Michigan Needs its Own Voting Rights Act

Michigan Voting Rights Act (MIVRA)

As Black voters face the greatest assault on voting rights since Jim Crow, Michigan has an opportunity to join the growing list of states moving forward to protect the freedom to vote.

State lawmakers can do so by passing the Michigan Voting Rights Act (MIVRA or Senate Bills 401402403, and 404.) This transformative legislative package builds upon the federal Voting Rights Act of 1965 and wide-ranging protections recently passed in New York and Connecticut, as well as previous efforts in California, Washington, Oregon, and Virginia. If passed, the MIVRA will immediately become one of the most comprehensive state-level voting rights acts in the country.

The Legislature is considering the law now — just in time for Michigan to lead as other states move backward and Congress struggles to move forward on voting rights. On June 13, 2024, the Senate Elections Committee passed the Michigan Voting Rights Act out of committee. The bill now moves to the Senate for a full vote. 

Since 2021, at least 42 restrictive voting laws have been passed in 21 states. Dozens of states are considering additional anti-voter legislation this year. As states build barriers to the ballot box, Congress has once again failed to pass legislation to restore key protections and enforcement mechanisms of the Voting Rights Act of 1965. Now, we need states to lead by example to protect our right to vote. 

LDF MIVRA Testimony

Michigan Voters Still Face Persistent Barriers to the Ballot Box

There are still discriminatory barriers to equal participation in Michigan’s democracy for voters of color and people whose first language is not English, particularly at the local level.

Prior to the Supreme Court’s 2013 Shelby County v. Holder ruling, certain Michigan local governments were covered by preclearance under the federal Voting Rights Act based on evidence of historical racial discrimination in voting. Michigan voters of color still face severe racial disparities in voter registration and turnout. In 2020, 68% of eligible white voters cast their ballots, compared to only 64% of eligible Black voters, 55% of eligible Latino voters, and 45% of eligible Asian voters.

Given Michigan’s highly decentralized system of election administration, the threats to the right to vote are especially severe at the local level. Conditions that can foster voting discrimination — such as unfairly drawn districts that weaken Black and Brown voting power, inaccessible polling locations, and insufficient language assistance for voters who don’t speak English — endure throughout Michigan. Many of Michigan’s local governments use at-large election structures or district maps, some of which may impair the ability of voters of color to elect candidates of their choice or influence the outcome of elections.  Despite Arabic being the third most common language spoken in Michigan, no federal or state law requires voters who speak Arabic and not English to receive voting materials in the language that would facilitate their democratic participation.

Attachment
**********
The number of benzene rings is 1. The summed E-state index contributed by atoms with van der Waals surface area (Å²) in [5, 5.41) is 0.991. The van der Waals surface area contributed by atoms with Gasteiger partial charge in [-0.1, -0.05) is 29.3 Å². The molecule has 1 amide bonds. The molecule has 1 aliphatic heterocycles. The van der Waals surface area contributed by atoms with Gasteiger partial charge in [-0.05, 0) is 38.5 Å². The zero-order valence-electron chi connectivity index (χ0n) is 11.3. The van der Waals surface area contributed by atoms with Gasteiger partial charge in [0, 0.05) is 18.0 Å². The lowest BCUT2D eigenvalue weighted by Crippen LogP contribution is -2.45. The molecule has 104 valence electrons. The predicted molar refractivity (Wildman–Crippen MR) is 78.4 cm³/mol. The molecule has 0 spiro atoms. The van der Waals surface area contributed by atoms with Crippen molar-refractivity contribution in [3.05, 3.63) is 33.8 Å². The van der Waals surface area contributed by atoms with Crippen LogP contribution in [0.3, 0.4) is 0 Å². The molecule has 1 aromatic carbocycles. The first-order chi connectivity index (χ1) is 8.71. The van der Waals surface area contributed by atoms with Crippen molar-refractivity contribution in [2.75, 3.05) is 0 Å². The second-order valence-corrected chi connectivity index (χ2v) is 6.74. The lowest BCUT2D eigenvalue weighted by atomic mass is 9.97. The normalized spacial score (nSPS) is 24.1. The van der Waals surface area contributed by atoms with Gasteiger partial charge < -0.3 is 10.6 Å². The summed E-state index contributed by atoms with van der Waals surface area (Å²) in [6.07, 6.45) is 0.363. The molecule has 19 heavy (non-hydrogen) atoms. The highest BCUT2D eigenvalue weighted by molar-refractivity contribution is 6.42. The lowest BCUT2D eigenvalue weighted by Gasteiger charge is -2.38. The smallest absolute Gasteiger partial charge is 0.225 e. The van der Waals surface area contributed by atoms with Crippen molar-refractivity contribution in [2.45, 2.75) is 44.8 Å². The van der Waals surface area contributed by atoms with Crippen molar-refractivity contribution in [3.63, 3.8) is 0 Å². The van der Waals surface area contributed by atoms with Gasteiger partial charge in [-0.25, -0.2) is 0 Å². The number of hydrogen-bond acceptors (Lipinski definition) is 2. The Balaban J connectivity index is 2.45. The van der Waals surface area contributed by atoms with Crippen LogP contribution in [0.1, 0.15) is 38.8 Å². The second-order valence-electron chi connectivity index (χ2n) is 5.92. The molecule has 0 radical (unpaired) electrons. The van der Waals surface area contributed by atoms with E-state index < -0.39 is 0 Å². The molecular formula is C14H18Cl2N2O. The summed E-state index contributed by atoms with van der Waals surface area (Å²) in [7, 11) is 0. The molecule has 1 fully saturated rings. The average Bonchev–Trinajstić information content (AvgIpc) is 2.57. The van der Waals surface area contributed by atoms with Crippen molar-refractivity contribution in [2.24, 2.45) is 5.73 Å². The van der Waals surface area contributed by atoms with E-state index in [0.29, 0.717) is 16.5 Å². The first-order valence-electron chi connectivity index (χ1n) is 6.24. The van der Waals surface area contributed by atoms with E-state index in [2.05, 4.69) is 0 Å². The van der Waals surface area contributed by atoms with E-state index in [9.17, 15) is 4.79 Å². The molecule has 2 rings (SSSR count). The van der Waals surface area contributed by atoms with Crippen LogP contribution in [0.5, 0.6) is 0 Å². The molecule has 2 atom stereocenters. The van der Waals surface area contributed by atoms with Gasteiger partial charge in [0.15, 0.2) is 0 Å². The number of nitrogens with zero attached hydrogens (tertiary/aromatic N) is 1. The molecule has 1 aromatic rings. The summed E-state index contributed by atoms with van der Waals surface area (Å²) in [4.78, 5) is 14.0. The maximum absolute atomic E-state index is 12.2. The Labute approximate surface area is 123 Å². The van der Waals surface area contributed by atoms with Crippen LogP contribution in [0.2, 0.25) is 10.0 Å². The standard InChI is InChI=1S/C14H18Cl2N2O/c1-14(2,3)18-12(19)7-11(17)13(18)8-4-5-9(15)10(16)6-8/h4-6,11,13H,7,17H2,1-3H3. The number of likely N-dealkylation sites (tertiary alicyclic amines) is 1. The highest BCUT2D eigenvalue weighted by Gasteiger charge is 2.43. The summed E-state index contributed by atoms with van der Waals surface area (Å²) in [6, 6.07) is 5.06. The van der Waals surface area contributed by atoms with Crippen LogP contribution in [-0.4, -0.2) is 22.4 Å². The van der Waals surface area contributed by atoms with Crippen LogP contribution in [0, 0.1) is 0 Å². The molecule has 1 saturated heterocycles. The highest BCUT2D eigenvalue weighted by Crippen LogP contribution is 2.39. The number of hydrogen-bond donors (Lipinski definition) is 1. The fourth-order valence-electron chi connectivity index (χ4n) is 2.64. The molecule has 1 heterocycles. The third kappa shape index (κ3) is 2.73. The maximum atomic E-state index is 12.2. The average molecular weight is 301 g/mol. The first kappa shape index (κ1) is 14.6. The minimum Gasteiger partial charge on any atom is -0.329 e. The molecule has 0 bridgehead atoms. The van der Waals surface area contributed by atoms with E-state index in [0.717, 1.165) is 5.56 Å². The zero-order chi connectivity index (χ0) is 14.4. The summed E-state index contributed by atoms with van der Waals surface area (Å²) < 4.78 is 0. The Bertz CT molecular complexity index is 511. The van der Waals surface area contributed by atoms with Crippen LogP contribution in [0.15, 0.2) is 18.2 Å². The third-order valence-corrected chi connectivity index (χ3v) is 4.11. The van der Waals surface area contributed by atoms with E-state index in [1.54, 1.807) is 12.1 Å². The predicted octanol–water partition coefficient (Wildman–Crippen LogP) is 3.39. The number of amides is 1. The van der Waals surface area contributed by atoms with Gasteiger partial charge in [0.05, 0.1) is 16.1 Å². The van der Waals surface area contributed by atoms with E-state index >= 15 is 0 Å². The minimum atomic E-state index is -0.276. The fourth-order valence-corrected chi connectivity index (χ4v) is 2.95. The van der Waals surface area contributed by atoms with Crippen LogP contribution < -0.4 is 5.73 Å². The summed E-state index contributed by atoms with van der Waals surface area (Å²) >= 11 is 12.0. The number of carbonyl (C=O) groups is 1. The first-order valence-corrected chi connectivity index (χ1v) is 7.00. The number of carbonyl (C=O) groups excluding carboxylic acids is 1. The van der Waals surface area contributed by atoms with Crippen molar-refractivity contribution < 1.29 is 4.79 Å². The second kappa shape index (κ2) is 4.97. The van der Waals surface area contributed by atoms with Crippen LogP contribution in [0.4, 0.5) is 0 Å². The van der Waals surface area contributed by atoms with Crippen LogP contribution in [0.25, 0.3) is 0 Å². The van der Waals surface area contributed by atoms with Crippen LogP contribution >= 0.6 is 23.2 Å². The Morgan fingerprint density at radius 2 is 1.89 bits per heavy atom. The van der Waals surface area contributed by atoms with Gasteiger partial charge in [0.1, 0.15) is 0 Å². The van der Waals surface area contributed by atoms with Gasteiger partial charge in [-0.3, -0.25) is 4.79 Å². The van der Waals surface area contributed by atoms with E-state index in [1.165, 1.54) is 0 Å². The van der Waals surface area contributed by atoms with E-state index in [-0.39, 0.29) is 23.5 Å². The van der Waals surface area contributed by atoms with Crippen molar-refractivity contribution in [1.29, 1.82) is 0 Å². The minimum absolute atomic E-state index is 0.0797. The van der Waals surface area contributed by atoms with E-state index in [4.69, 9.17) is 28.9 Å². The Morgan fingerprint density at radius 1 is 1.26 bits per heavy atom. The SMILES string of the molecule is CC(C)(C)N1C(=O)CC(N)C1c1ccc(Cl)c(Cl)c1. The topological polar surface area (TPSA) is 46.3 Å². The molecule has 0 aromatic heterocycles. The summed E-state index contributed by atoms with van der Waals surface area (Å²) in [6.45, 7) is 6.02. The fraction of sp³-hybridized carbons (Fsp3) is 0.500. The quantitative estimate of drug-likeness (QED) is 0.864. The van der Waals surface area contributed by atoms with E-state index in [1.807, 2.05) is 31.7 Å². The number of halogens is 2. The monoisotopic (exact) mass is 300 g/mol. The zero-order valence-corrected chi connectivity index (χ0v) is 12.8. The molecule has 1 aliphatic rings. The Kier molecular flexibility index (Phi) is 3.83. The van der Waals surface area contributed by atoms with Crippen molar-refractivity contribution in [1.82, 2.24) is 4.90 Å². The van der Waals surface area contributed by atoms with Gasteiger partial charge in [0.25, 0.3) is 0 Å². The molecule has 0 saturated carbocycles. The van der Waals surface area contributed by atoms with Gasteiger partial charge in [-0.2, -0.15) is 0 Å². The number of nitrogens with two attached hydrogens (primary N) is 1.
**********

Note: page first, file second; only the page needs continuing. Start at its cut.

In recent years, voters of color in Michigan have continued to be targeted. The Michigan Secretary of State recently issued an analysis of 39 bills introduced by Michigan state legislators in 2021 that “restrict citizens’ voting rights, harm election administration, and demonstrate a lack of knowledge of existing election procedure and law.” According to a 2021 report by the ACLU of Michigan, these restrictions, including in particular proposed voter ID requirements, would have prevented thousands of Michiganders from casting ballots and would have disproportionately harmed Black and Brown voters. And in the wake of the 2020 presidential election, former President Trump and his 2020 Presidential campaign sought to delegitimize the election and disenfranchise Black voters in Michigan by pressuring Michigan state and local officials to refuse to certify election results and seeking to compel officials not to count votes from Wayne County, Michigan, where Detroit is the county seat. This effort would have disenfranchised hundreds of thousands of voters including those in Detroit, which is nearly 80% Black.

The MIVRA Will Protect Voters of Color and Strengthen Michigan’s Democracy

Key elements of the MIVRA include

Prohibition Against Vote Denial and Dilution

Confronting vote dilution — which occurs in unfair districts that weaken or drown out Black and Brown voters’ voices — and addressing barriers that deny voting opportunities in a way that is efficient and effective for both voters and local governments within the state.

Language Access

Expanding language assistance for voters with limited English proficiency so every eligible voter can participate effectively.

Statewide Database

Implementing a central public repository for election and demographic data with the goal of fostering transparent, evidence-based practices in election administration.

The MIVRA Will Make Michigan a National Leader

If passed, the MIVRA will be one of the most comprehensive state-level voting rights acts in the country, building on successful laws already on the books in California, Washington, Oregon, and Virginia—and especially the successful passage of the NYVRA in New York, and the CTVRA in Connecticut.

LDF's Report on the 2020 Election

Democracy Defended

2020 saw a dramatic increase in attempts to suppress the vote of Black, Latinx, and other minority-community voters. Democracy Defended captures and analyzes LDF’s work during the 2020 election season, including our Prepared to Vote and Voting Rights Defender initiatives. It provides documentation of barriers faced by Black voters in PTV/VRD focus states and solutions for policy makers, election administrators, and community members to implement to ensure fair access to the vote in future elections.